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Retrial of accused killer of island man off to a slow start

Photo: Murder defendant Jones with one of his public defenders in court.

The second murder trial of Henry Lee Jones got off to a slow start this week when Chief Assistant State Attorney Thomas Bakkendahl and Assistant Public Defender Dorothy Naumann, who is representing Jones, spent the opening morning going over jury questionnaires while potential jurors waited outside the courtroom.

The questionnaires were prominent because they contained questions about racial bias – Jones is black and the man he is alleged to have murdered was white – and Jones’ first conviction for murder was overturned because the judge did not allow his lawyer to ask potential jurors if they had racially prejudiced views.

When 75 potential jurors were finally admitted to the courtroom for selection, 38 of them told Circuit Judge Dan Vaughn they had biases that made them incapable of rendering an impartial verdict, or else knew a witness in the case.

Thirteen of those 38 were quickly dismissed. The opposing attorneys then spent the afternoon continuing to question some of the remaining potential jurors.

“We’re going to ask the 22 people that said they know people [involved in the case] to stay for additional questioning,” Bakkendahl said during a brief afternoon court recess. “We’ll ask Judge Vaughn to dismiss the other jurors for the rest of the day.”

Jury selection in the case was scheduled to conclude on Wednesday, but could last longer if attorneys need to request more potential jurors, said Assistant State Attorney Stephen Gosnell. Opening arguments were tentatively scheduled to begin on Thursday.

The proceedings began in circumstances unfavorable to Jones after Judge Vaughn last week dismissed two motions by Jones’ attorney to exclude potentially damaging evidence from the trial.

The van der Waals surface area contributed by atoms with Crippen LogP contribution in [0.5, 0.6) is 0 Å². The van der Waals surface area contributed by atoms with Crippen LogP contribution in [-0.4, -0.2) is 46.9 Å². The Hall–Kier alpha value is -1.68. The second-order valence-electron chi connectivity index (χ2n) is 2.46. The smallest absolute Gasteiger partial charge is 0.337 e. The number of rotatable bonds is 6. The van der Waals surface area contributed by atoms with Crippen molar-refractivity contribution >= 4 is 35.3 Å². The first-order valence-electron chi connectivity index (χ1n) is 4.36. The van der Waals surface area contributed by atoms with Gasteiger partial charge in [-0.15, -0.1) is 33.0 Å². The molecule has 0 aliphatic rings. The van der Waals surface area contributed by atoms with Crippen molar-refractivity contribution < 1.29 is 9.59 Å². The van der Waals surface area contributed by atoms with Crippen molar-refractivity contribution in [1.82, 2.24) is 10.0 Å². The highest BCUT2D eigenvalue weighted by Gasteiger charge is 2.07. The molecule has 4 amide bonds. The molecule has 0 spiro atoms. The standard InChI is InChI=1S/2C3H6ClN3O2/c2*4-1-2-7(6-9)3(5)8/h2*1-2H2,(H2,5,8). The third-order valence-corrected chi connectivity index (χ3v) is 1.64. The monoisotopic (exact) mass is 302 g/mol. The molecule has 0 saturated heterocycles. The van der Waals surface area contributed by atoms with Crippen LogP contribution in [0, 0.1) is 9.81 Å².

Jones is accused of killing Brian Simpson during a 2011 burglary at the Central Beach resident’s home. He was convicted of first-degree murder in 2014 and received a life sentence. According to testimony at his first trial, Jones shot Simpson after he and an associate got caught inside Simpson’s Fiddlewood Road house.

But Jones, now 30, was granted a second trial in 2017 after the fourth District Court of Appeals overturned his conviction.

This time the court allowed Jones to include eight race-related questions in a questionnaire that was mailed to potential jurors in advance. The questions are worded in a way that seeks to find out if a juror might be prejudiced towards African-Americans. The initial jury pool of 75 people included only seven African-Americans, two of whom asked to be dismissed because they knew witnesses in the case.

Jones, who served as his own attorney for most of 2018, will face a difficult challenge during his new trial. In a pretrial motion filed last year – intended to show that the killing of Simpson was not premeditated and thus could not be first-degree murder – Jones stated:

“When the victim returned home, the defendants attempted to retreat through the bathroom window. The victim initiated the attack which prevented the defendants from leaving. This led to the victim’s death.”

This misstep – which came close to an admission of guilt – was one of several Jones made during an eight-month period in 2018 when he insisted on representing himself, and it could provide state attorneys with a golden opportunity to use Jones’ own words against him during trial.

Vaughn last week denied a request by Naumann to wipe Jones’ self-incriminating statement from court records and keep it from being entered as evidence during trial. Naumann was appointed to represent Jones in December when he changed his mind and decided he needed a lawyer.

Vaughn also rejected Naumann’s request to rule out the use of data from a cellphone photo taken during an accidental “butt-call” by Jones that placed him near the scene of the murder on the night the murder took place. Naumann had argued that the phone’s GPS data was not reliable.